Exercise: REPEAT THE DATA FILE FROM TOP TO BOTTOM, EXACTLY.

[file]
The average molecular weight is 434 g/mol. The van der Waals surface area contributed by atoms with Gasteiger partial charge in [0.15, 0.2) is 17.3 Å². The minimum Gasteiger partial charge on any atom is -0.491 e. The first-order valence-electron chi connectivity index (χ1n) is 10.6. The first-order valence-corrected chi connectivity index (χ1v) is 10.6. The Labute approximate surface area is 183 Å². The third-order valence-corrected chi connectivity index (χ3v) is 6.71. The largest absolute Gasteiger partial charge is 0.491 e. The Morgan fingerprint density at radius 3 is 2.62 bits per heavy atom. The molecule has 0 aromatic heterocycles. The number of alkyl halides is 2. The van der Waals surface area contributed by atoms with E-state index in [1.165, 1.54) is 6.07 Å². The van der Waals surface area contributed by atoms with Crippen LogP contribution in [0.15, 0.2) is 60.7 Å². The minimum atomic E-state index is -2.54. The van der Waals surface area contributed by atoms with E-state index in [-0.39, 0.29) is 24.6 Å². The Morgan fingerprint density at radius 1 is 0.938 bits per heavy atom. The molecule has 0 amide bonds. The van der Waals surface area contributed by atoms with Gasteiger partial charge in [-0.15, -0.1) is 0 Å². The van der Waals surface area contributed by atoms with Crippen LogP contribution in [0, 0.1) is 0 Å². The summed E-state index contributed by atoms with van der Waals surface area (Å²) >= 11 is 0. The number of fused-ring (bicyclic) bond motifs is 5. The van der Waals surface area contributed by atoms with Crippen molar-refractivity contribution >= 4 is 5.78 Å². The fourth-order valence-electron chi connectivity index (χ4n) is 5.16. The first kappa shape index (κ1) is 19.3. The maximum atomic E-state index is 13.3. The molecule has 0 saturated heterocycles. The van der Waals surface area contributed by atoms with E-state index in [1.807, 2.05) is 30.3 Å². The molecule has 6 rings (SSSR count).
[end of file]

The average molecular weight is 434 g/mol. The van der Waals surface area contributed by atoms with Gasteiger partial charge in [0.15, 0.2) is 17.3 Å². The minimum Gasteiger partial charge on any atom is -0.491 e. The first-order valence-electron chi connectivity index (χ1n) is 10.6. The first-order valence-corrected chi connectivity index (χ1v) is 10.6. The Labute approximate surface area is 183 Å². The third-order valence-corrected chi connectivity index (χ3v) is 6.71. The largest absolute Gasteiger partial charge is 0.491 e. The Morgan fingerprint density at radius 3 is 2.62 bits per heavy atom. The molecule has 0 aromatic heterocycles. The number of alkyl halides is 2. The van der Waals surface area contributed by atoms with E-state index in [1.165, 1.54) is 6.07 Å². The van der Waals surface area contributed by atoms with Crippen LogP contribution in [0.15, 0.2) is 60.7 Å². The minimum atomic E-state index is -2.54. The van der Waals surface area contributed by atoms with E-state index in [-0.39, 0.29) is 24.6 Å². The Morgan fingerprint density at radius 1 is 0.938 bits per heavy atom. The molecule has 0 amide bonds. The van der Waals surface area contributed by atoms with Gasteiger partial charge in [-0.15, -0.1) is 0 Å². The van der Waals surface area contributed by atoms with Crippen LogP contribution in [0, 0.1) is 0 Å². The summed E-state index contributed by atoms with van der Waals surface area (Å²) >= 11 is 0. The number of fused-ring (bicyclic) bond motifs is 5. The van der Waals surface area contributed by atoms with Crippen molar-refractivity contribution >= 4 is 5.78 Å². The fourth-order valence-electron chi connectivity index (χ4n) is 5.16. The first kappa shape index (κ1) is 19.3. The maximum atomic E-state index is 13.3. The molecule has 0 saturated heterocycles. The van der Waals surface area contributed by atoms with E-state index in [1.807, 2.05) is 30.3 Å². The molecule has 6 rings (SSSR count).